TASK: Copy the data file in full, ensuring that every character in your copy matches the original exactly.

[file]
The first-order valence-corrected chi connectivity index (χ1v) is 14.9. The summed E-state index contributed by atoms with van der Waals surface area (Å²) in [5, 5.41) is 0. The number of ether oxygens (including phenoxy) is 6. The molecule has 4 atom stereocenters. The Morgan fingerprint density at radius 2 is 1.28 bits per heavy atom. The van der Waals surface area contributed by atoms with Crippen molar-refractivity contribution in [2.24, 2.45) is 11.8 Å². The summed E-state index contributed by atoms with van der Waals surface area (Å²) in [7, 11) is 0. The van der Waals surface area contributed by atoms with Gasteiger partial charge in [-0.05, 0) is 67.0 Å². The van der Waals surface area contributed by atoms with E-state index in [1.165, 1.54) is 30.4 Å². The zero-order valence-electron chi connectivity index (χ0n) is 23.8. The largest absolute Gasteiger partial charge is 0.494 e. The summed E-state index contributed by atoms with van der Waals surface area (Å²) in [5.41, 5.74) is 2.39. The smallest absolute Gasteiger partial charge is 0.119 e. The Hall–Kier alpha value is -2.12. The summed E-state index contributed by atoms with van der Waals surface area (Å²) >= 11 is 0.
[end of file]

The first-order valence-corrected chi connectivity index (χ1v) is 14.9. The summed E-state index contributed by atoms with van der Waals surface area (Å²) in [5, 5.41) is 0. The number of ether oxygens (including phenoxy) is 6. The molecule has 4 atom stereocenters. The Morgan fingerprint density at radius 2 is 1.28 bits per heavy atom. The van der Waals surface area contributed by atoms with Crippen molar-refractivity contribution in [2.24, 2.45) is 11.8 Å². The summed E-state index contributed by atoms with van der Waals surface area (Å²) in [7, 11) is 0. The van der Waals surface area contributed by atoms with Gasteiger partial charge in [-0.05, 0) is 67.0 Å². The van der Waals surface area contributed by atoms with E-state index in [1.165, 1.54) is 30.4 Å². The zero-order valence-electron chi connectivity index (χ0n) is 23.8. The largest absolute Gasteiger partial charge is 0.494 e. The summed E-state index contributed by atoms with van der Waals surface area (Å²) in [5.41, 5.74) is 2.39. The smallest absolute Gasteiger partial charge is 0.119 e. The Hall–Kier alpha value is -2.12. The summed E-state index contributed by atoms with van der Waals surface area (Å²) >= 11 is 0.